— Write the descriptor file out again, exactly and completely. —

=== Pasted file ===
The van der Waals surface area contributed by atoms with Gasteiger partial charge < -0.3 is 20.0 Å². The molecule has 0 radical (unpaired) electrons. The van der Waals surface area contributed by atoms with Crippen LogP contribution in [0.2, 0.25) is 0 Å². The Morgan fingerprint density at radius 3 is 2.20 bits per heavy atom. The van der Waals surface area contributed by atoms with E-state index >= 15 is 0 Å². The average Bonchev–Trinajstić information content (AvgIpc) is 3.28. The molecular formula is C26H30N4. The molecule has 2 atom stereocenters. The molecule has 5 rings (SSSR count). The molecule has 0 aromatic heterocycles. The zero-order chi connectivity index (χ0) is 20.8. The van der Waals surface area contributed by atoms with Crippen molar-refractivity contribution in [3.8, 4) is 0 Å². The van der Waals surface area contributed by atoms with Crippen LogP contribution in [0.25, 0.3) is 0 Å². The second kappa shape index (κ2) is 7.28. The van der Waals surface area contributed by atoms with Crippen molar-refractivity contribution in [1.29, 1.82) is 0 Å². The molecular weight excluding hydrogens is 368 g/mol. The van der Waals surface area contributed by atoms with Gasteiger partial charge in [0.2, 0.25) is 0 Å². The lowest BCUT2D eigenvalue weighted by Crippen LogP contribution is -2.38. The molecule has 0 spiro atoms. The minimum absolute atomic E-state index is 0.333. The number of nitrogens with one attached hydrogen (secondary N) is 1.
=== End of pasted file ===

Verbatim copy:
The van der Waals surface area contributed by atoms with Gasteiger partial charge < -0.3 is 20.0 Å². The molecule has 0 radical (unpaired) electrons. The van der Waals surface area contributed by atoms with Crippen LogP contribution in [0.2, 0.25) is 0 Å². The Morgan fingerprint density at radius 3 is 2.20 bits per heavy atom. The van der Waals surface area contributed by atoms with E-state index >= 15 is 0 Å². The average Bonchev–Trinajstić information content (AvgIpc) is 3.28. The molecular formula is C26H30N4. The molecule has 2 atom stereocenters. The molecule has 5 rings (SSSR count). The molecule has 0 aromatic heterocycles. The zero-order chi connectivity index (χ0) is 20.8. The van der Waals surface area contributed by atoms with Crippen molar-refractivity contribution in [3.8, 4) is 0 Å². The van der Waals surface area contributed by atoms with Crippen LogP contribution in [0.25, 0.3) is 0 Å². The second kappa shape index (κ2) is 7.28. The van der Waals surface area contributed by atoms with Crippen molar-refractivity contribution in [1.29, 1.82) is 0 Å². The molecular weight excluding hydrogens is 368 g/mol. The van der Waals surface area contributed by atoms with Gasteiger partial charge in [0.2, 0.25) is 0 Å². The lowest BCUT2D eigenvalue weighted by Crippen LogP contribution is -2.38. The molecule has 0 spiro atoms. The minimum absolute atomic E-state index is 0.333. The number of nitrogens with one attached hydrogen (secondary N) is 1.